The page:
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“Systems of Government applied to the Colony,"
“Advantages Derived and Disadvantages Accruing from a Colonial Policy,"
“ Causes Leading to the Severance of Colonial Ties and the Establishment of Independent States,"
“Relations Existing Between the Former Parent State and the Liberated Colony after the Latter's Freedom has been Attained.”
To render any system of colonization successful, the author declares that certain well-defined conditions must exist in the land to be colonized and in the parent state. “The region to be brought under control inust ... be without a recognized method of rule or with an administration very imperfectly constituted ; its society must be more or less crude and uncultured, while its people must as a race be untrained in the higher type of civilization and inexperienced in manufactures, commerce and statecraft. Just as soon as the colonists approach a degree of culture similar to that of the mother country, the association between the two becomes irksome and difficult to sustain, unless, indeed, the latter practically renounces all participation and intervention in colonial affairs."
On the part of the mother country the following requisites are indispensable : The colonizing nation must be strong and highly developed socially, that is, it must be possessed of great wealth and density of population. There must be excessive competition, a surplus of labor, a certain degree of discontent in order to produce the necessary materials for colonization. Furthermore, a race without the naval and military spirit is ill fitted for colonization. In short, the mother country and the colony must be economic complements of each other. The main discussion of the subject is divided into three periods. The earliest attempts at colonization, including the Egyptian, Chaldean, Persian, Phænician, Carthaginian, Greek and Roman systems, are first considered.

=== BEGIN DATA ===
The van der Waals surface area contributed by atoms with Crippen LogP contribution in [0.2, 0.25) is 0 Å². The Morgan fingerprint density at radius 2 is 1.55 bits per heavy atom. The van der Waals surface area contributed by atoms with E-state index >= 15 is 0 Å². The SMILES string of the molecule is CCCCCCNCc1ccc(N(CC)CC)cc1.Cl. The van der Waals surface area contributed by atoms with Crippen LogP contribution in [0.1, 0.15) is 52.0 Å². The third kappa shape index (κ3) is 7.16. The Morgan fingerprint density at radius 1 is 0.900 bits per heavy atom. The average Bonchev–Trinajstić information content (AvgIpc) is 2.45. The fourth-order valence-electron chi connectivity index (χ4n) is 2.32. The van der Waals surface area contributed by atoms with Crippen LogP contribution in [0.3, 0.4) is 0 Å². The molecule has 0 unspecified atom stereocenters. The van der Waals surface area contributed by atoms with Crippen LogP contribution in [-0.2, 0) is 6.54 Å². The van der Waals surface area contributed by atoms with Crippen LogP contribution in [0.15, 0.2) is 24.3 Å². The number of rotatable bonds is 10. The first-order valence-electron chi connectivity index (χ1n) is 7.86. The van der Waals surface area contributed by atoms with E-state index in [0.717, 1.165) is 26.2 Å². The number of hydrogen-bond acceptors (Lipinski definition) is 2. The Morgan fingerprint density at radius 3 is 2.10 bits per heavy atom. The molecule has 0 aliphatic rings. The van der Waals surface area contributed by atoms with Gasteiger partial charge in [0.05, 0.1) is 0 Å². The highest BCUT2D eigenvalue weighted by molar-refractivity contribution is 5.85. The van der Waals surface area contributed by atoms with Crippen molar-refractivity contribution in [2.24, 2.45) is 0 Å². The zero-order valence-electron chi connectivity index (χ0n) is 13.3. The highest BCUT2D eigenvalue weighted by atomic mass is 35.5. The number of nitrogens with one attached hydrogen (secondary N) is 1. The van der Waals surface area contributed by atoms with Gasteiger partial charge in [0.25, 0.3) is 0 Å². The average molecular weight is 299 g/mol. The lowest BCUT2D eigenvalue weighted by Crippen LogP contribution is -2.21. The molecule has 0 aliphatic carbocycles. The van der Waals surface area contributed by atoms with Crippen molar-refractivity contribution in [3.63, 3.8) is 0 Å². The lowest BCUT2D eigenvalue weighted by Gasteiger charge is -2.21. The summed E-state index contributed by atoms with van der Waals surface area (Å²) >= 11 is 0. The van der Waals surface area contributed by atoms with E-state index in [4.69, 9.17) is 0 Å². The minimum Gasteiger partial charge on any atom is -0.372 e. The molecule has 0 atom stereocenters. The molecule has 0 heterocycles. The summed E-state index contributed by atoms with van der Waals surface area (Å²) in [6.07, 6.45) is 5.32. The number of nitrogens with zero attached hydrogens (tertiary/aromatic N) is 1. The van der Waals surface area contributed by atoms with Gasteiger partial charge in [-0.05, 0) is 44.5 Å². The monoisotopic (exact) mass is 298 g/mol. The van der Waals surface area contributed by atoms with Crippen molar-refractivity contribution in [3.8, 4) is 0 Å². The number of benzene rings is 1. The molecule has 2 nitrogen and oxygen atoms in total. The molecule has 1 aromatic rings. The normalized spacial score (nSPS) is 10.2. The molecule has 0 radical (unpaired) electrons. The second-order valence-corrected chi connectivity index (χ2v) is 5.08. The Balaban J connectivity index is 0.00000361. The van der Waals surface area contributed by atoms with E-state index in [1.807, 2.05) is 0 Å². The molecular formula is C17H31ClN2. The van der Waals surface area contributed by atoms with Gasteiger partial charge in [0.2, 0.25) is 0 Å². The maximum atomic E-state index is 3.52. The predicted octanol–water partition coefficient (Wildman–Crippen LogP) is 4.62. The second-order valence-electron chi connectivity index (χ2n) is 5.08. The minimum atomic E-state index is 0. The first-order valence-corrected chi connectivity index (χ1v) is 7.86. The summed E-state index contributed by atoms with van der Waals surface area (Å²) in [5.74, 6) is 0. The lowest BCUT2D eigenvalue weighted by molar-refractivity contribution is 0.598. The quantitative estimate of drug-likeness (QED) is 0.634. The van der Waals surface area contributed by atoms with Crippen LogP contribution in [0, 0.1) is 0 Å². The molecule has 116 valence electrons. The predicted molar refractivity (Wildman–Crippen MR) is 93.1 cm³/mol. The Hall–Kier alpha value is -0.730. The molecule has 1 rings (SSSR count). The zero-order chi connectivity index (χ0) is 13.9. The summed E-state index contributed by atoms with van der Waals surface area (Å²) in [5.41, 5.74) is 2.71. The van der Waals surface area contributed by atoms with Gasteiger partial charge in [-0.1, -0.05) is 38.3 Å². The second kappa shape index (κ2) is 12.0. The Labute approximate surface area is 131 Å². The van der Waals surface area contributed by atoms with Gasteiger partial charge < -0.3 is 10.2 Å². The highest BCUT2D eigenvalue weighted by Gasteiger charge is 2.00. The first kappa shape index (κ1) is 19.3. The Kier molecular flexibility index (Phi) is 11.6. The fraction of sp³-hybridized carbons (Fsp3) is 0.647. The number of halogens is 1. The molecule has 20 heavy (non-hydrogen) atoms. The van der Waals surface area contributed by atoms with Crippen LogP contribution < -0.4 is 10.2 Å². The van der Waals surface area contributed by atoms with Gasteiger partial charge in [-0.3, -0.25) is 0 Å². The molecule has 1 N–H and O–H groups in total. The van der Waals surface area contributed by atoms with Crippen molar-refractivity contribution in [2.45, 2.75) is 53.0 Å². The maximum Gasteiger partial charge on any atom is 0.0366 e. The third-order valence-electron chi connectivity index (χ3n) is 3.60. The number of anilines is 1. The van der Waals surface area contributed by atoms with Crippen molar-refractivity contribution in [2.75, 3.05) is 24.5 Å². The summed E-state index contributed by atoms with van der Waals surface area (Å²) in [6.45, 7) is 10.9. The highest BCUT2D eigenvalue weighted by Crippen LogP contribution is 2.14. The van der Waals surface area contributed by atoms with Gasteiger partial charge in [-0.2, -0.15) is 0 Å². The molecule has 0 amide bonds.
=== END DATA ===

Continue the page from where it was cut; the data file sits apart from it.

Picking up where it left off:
These chapters form Part I, under the beading, “Antiquity.” The author then takes up, in Part II, "The Middle Ages," including the establishing of trading posts along the Mediterranean, Amalfi, Pisa, Genoa, Florence and Venice. Part III contains a discussion of colonization in modern times beginning with the Portuguese, and including the Spanish, Dutch, French, English and minor systems of colonization. The English system occupies the entire second volume with the exception of two chapters. Under Minor Colonization " the author includes the Scandinavian, German, Modern Italian, Belgian, Austro-Hungarian, Turkish and Chinese colonies. A good bibliog
raphy is added, although this might perhaps have been dispensed with in view of the book list which has been issued by the Library of Congress.
The work contains an enormous amount of material, which has been well digested and arranged By far the best portion is the second volume dealing with English colonization. The author has made a consistent, though not always successful, attempt to follow his outline. In many places he has necessarily given a history of migration, and from the vagueness of the term colony, the book has suffered somewhat in clearness. The question also arises whether the student who wishes to secure information on colonial subjects might not do so to greater advantage from works on individual colonies. The arrangement of material, however, is so systematic and convenient that the work will be desirable for general reference purposes.